I recently shared my self-guided walking tour around Georgetown, Penang and I wanted to share another that I did in Melaka. I visited Melaka towards the end of my time in Malaysia because I was leaving from Kuala Lumpur airport and Melaka is just an hour or so from KLIA. As I had already explored the capital, I figured it was a good opportunity to experience a different town. I had read a little bit about the colonial history of Melaka (it was colonised by the Portuguese, followed by the Dutch, and finally the British until 1948) and others had told me it was a small but cool place to visit, but the thing that really put Melaka on my radar was The Huskitory – more on that in this post!
I began my walk in the Melaka museum complex at A Famosa, the remains of a former Portuguese fort gate. Little of it remains after it was destroyed when the British arrived. Still it was interesting to see the Portuguese artefact reflecting that period of Melaka’s history.
Near to A Famosa and up a small mound is the Church of St Paul. Once again the bulk of this Portuguese building has been destroyed over the years, but again it’s a piece of Melaka’s colonial puzzle. Once the Dutch arrived in Melaka the church became Dutch Reformed, hence the Dutch tombstones that line the walls. The statue outside (not pictured) was built in the 1950s and depicts St Francis Xavier, a missionary who visited Melaka and this church regularly.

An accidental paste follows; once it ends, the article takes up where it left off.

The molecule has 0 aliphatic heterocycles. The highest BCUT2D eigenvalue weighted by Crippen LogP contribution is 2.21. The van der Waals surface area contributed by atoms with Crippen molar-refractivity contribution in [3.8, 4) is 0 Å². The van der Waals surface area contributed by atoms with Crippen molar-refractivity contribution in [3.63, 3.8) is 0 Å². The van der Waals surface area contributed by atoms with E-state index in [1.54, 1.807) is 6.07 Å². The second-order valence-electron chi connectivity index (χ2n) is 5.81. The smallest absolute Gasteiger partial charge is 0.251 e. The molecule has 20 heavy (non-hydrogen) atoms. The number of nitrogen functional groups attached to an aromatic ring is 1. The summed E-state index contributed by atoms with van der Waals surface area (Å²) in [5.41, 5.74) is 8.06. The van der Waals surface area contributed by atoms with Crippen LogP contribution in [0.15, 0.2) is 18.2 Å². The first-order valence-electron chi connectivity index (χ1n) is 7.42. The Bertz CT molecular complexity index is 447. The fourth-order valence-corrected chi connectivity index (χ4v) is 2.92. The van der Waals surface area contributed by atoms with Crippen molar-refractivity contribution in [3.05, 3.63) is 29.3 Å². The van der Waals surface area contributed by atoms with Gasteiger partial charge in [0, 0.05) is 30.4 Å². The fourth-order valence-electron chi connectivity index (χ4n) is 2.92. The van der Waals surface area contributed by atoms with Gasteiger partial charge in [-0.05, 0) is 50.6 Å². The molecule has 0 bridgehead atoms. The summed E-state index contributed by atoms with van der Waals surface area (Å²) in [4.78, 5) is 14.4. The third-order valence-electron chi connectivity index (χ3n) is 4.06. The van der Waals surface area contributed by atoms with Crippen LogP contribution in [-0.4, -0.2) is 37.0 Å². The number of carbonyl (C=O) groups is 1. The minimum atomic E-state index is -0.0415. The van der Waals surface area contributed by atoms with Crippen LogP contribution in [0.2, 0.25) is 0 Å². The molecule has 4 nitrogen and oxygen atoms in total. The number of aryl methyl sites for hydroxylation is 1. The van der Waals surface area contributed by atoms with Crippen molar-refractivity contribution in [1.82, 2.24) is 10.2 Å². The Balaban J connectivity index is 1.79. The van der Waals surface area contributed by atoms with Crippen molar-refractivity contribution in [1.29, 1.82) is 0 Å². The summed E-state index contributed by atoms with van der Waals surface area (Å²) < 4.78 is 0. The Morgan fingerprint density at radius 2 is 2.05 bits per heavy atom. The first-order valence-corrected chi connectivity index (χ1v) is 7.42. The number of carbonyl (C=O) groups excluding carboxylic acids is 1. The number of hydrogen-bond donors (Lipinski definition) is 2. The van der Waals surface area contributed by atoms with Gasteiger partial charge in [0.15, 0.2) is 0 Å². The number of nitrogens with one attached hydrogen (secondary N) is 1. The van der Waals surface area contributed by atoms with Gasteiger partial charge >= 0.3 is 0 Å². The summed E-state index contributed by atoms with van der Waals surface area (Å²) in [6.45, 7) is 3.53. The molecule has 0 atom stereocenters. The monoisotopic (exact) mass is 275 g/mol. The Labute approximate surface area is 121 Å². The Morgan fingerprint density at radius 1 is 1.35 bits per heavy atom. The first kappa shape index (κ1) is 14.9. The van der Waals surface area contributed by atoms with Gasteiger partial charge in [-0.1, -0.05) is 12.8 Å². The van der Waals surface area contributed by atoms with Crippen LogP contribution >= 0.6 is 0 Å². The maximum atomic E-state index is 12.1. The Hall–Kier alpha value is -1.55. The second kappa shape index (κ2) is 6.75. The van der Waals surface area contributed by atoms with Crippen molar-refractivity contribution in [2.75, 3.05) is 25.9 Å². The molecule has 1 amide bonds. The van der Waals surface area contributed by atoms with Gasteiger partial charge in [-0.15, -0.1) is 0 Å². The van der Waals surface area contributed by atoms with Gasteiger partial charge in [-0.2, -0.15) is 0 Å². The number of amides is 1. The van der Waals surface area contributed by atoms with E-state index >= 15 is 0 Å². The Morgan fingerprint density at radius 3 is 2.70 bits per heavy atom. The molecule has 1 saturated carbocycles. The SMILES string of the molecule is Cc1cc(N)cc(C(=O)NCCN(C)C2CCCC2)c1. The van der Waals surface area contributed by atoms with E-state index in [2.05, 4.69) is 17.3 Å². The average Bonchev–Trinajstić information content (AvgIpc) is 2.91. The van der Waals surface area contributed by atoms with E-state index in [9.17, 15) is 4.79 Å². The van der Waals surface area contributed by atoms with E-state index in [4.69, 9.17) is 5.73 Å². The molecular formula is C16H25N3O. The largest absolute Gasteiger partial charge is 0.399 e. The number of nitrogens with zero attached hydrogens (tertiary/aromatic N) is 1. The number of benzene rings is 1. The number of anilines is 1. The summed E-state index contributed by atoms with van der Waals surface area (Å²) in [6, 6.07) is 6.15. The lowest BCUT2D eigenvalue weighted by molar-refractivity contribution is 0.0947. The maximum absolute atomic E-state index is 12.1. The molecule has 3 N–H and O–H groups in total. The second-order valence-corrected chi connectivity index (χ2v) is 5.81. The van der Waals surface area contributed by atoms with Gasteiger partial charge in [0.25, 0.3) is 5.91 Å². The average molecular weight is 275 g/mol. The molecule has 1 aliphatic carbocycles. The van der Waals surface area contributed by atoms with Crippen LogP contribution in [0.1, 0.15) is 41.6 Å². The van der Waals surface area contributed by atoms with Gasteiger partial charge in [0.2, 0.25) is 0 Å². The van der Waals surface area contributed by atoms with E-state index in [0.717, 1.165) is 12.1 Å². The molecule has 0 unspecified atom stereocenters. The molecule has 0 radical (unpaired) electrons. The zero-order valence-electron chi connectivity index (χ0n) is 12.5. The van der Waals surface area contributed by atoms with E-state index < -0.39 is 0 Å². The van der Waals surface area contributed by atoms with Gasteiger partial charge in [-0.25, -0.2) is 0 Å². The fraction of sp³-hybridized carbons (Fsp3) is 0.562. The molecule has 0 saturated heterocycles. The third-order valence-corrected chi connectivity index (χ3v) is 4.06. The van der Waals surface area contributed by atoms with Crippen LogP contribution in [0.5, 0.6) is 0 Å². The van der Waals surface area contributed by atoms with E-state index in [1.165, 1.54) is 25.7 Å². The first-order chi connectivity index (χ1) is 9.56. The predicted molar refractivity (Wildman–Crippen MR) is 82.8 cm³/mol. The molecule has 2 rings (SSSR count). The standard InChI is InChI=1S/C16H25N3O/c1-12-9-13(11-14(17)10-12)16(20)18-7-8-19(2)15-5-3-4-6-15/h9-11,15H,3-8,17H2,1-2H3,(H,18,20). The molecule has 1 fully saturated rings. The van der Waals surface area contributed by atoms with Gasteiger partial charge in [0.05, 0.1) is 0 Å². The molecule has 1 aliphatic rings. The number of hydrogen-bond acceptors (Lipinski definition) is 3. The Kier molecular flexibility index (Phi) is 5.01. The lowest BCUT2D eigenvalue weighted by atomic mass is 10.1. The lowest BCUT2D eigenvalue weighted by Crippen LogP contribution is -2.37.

Next I wandered down the hill past the Admiral Cheng Ho Gallery where they have an old fire engine and bulldozer displayed outside. I kept to the right hand side of the car park and reached the red brick Dutch Stadhuys, clock tower, Christ Church and of course a little windmill. There were plenty of Melaka’s famous trishaws each with their own theme including Hello Kitty, Minions, or everyone’s favourite: Baby Shark.
Across the bridge I turned right and followed the walkway along the river where there are a few little cafes and eateries and some cool street art. This is where you can find the famous Kiehl’s Street art building with its colourful geometric pattern. At the Kiehl’s building I turned left on to Jalan Tukang Besi where I popped in to have a look at the Orangutan House with T-Shirts and original art works by local artist Charles Cham.￼
I could see on Google Maps that there was some street art featured and so I turned right on to Jalan Hang Kasturi before immediately turning right again on to a little lane with a number of murals depicting local people and trades.
Cheng Hoon Teng Temple is beautifully maintained Buddhist temple originally built in the 1600s. I loved the colours and intricacies of the wood carvings and paintings. On the way to the temple I also walked past Kampung Kling Mosque which is an impressive sight.
I happened to be in Melaka on a Friday evening, the first night of the weekly Jonker Street Night Market which runs every week from Friday to Sunday. The roads were closed by early evening, market stalls lined the street and locals and tourists alike flocked to buy food and knick knacks.￼ I tried a coconut shake and was tempted by the cups of tiny crispy fried crabs, and after a while I wandered back to my hostel when the crowds got a little much.
It didn’t take long to walk around the main sites of Melaka, but I enjoyed seeing the colonial history recorded in its architecture and the modern, artsy cafes, street murals and general laid back vibes. I would definitely recommend Melaka to anyone planning a Malaysia itinerary if you have long enough.